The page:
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The adenylate cyclase-coupled vasopressin V2-receptor is highly laterally mobile in membranes of LLC-PK1 renal epithelial cells at physiological temperature. / Jans, D. A.; Peters, R.; Zsigo, J.; Fahrenholz, F.

In: EMBO Journal, Vol. 8, No. 9, 01.01.1989, p. 2481-2488.

Research output: Contribution to journalArticleResearchpeer-review

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T1 - The adenylate cyclase-coupled vasopressin V2-receptor is highly laterally mobile in membranes of LLC-PK1 renal epithelial cells at physiological temperature

AU - Jans, D. A.

AU - Peters, R.

AU - Zsigo, J.

AU - Fahrenholz, F.

PY - 1989/1/1

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N2 - The lateral mobility of membrane-associated hormone receptors has been proposed to play an important role in signal transduction. Direct measurements, however, have shown that the receptors for insulin, epidermal growth factor and β-adrenergic antagonists exhibit low mobility at physiological temperature. The present study, which represents the first report of lateral mobility of a polypeptide hormone receptor coupled to adenylate cyclase, yielded quite different results. The lateral mobility of the vasopressin renal-type (V2)-receptor was measured in the basal plasma membrane of cells of the LLC-PK1 porcine epithelial line, using the technique of fluorescence microphotolysis (photobleaching) and a rhodamine-labelled analogue of vasopressin. The analogue, 1-deamino[8-lysine(N6-tetramethylrhodamylaminothiocarbonyl)] vasopressin (TR-LVP) was synthesized and shown to have binding properties and biological activities very similar to those of Arg8-vasopressin (AVP). TR-LVP could be used to label specifically the V2-receptor of living LLC-PK1 cells, whereby LLC-PK1 cells incubated with TR-LVP in the presence of a 100-fold excess of AVP, or cells from the LLC-PK1 V2-receptor-deficient line M18 incubated with TR-LVP could be used as controls for non-specific binding. Using optical sectioning, specific receptor mobility could be measured both in the absence and presence of free TR-LVP. The V2-receptor was found to be largely mobile at 37°C: the mobile fraction (f) was ~0.9, and the apparent lateral diffusion coefficient (D) ~3.0 x 10-10 cm2/s. V2-receptor mobility greatly decreased with decreasing temperature: at 10°C f was reduced to ~0.1. Lipid probe mobility demonstrated that receptor immobility at 10°C was not attributable to a temperature-induced phase transition of the plasma membrane lipid bilayer.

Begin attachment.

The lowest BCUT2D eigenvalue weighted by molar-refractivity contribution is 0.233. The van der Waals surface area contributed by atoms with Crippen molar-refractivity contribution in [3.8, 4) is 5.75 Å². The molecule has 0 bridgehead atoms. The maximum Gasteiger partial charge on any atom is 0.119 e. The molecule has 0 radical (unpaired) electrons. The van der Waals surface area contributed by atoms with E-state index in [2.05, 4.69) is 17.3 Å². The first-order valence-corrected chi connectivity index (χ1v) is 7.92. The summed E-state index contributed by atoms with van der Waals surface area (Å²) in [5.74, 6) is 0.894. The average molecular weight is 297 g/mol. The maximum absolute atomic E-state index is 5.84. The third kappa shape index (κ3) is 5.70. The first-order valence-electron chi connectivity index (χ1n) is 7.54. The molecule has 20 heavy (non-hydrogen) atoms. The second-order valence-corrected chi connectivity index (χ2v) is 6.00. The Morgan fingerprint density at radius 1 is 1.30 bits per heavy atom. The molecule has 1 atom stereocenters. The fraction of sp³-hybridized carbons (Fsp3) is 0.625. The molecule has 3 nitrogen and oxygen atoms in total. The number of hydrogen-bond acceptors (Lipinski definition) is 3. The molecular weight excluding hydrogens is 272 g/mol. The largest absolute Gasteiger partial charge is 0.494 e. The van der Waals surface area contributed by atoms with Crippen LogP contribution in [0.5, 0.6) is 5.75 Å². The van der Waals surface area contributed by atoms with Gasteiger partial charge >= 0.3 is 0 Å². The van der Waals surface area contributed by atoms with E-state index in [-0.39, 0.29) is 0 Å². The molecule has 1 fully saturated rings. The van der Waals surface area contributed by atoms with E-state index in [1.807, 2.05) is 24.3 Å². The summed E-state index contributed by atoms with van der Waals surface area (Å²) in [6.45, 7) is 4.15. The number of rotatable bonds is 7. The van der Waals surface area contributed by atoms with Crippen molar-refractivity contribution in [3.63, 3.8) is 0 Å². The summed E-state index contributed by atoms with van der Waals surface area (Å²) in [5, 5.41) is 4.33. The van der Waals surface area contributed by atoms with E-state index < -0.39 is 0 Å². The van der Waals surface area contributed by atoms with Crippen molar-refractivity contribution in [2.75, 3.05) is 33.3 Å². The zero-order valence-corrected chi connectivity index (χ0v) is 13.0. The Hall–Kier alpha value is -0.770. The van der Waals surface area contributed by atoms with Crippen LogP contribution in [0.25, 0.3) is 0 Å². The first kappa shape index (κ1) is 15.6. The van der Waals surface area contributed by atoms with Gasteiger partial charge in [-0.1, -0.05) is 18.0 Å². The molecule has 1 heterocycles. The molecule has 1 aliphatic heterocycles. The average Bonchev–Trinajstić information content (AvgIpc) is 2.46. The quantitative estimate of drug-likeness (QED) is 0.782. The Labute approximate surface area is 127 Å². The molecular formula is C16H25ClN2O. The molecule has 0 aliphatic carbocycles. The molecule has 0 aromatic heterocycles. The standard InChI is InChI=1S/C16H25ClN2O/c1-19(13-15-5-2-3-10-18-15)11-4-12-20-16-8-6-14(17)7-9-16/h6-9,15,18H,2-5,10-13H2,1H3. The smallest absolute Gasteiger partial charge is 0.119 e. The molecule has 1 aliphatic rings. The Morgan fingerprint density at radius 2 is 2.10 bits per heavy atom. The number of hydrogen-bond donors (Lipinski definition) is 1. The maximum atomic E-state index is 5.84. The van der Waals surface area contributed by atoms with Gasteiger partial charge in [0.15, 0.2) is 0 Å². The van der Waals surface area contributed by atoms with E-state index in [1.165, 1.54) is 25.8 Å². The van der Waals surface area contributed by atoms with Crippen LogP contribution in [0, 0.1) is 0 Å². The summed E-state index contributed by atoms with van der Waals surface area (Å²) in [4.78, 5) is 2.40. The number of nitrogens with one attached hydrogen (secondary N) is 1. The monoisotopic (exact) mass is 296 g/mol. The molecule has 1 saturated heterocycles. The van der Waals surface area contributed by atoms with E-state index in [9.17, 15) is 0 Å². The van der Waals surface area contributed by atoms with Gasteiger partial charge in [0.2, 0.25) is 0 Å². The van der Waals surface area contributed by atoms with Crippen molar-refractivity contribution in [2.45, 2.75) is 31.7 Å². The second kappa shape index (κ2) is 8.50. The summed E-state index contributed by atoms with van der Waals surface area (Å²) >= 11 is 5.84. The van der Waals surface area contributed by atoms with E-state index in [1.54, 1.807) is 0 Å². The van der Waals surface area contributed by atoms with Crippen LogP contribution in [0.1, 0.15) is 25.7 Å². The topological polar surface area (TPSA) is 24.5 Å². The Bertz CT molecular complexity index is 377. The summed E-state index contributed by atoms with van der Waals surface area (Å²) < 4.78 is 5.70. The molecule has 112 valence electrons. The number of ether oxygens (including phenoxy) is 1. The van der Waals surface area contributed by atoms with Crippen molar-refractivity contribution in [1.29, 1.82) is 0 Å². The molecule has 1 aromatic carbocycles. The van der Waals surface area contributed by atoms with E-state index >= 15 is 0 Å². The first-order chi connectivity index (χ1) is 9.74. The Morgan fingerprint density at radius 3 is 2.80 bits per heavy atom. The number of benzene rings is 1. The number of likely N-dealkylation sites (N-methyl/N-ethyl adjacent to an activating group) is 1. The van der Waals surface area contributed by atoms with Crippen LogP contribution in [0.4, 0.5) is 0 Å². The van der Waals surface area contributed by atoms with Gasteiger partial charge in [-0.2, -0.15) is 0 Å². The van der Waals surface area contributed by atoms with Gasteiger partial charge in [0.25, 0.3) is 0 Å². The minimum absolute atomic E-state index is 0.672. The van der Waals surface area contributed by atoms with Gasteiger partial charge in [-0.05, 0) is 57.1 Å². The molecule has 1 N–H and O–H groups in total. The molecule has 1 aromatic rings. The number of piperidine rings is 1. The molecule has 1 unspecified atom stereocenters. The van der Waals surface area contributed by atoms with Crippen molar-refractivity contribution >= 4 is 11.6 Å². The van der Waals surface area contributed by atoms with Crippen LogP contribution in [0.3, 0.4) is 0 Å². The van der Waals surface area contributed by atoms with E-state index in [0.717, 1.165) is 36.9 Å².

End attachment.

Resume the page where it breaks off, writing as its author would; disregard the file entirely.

AB - The lateral mobility of membrane-associated hormone receptors has been proposed to play an important role in signal transduction. Direct measurements, however, have shown that the receptors for insulin, epidermal growth factor and β-adrenergic antagonists exhibit low mobility at physiological temperature. The present study, which represents the first report of lateral mobility of a polypeptide hormone receptor coupled to adenylate cyclase, yielded quite different results. The lateral mobility of the vasopressin renal-type (V2)-receptor was measured in the basal plasma membrane of cells of the LLC-PK1 porcine epithelial line, using the technique of fluorescence microphotolysis (photobleaching) and a rhodamine-labelled analogue of vasopressin. The analogue, 1-deamino[8-lysine(N6-tetramethylrhodamylaminothiocarbonyl)] vasopressin (TR-LVP) was synthesized and shown to have binding properties and biological activities very similar to those of Arg8-vasopressin (AVP). TR-LVP could be used to label specifically the V2-receptor of living LLC-PK1 cells, whereby LLC-PK1 cells incubated with TR-LVP in the presence of a 100-fold excess of AVP, or cells from the LLC-PK1 V2-receptor-deficient line M18 incubated with TR-LVP could be used as controls for non-specific binding. Using optical sectioning, specific receptor mobility could be measured both in the absence and presence of free TR-LVP. The V2-receptor was found to be largely mobile at 37°C: the mobile fraction (f) was ~0.9, and the apparent lateral diffusion coefficient (D) ~3.0 x 10-10 cm2/s. V2-receptor mobility greatly decreased with decreasing temperature: at 10°C f was reduced to ~0.1. Lipid probe mobility demonstrated that receptor immobility at 10°C was not attributable to a temperature-induced phase transition of the plasma membrane lipid bilayer.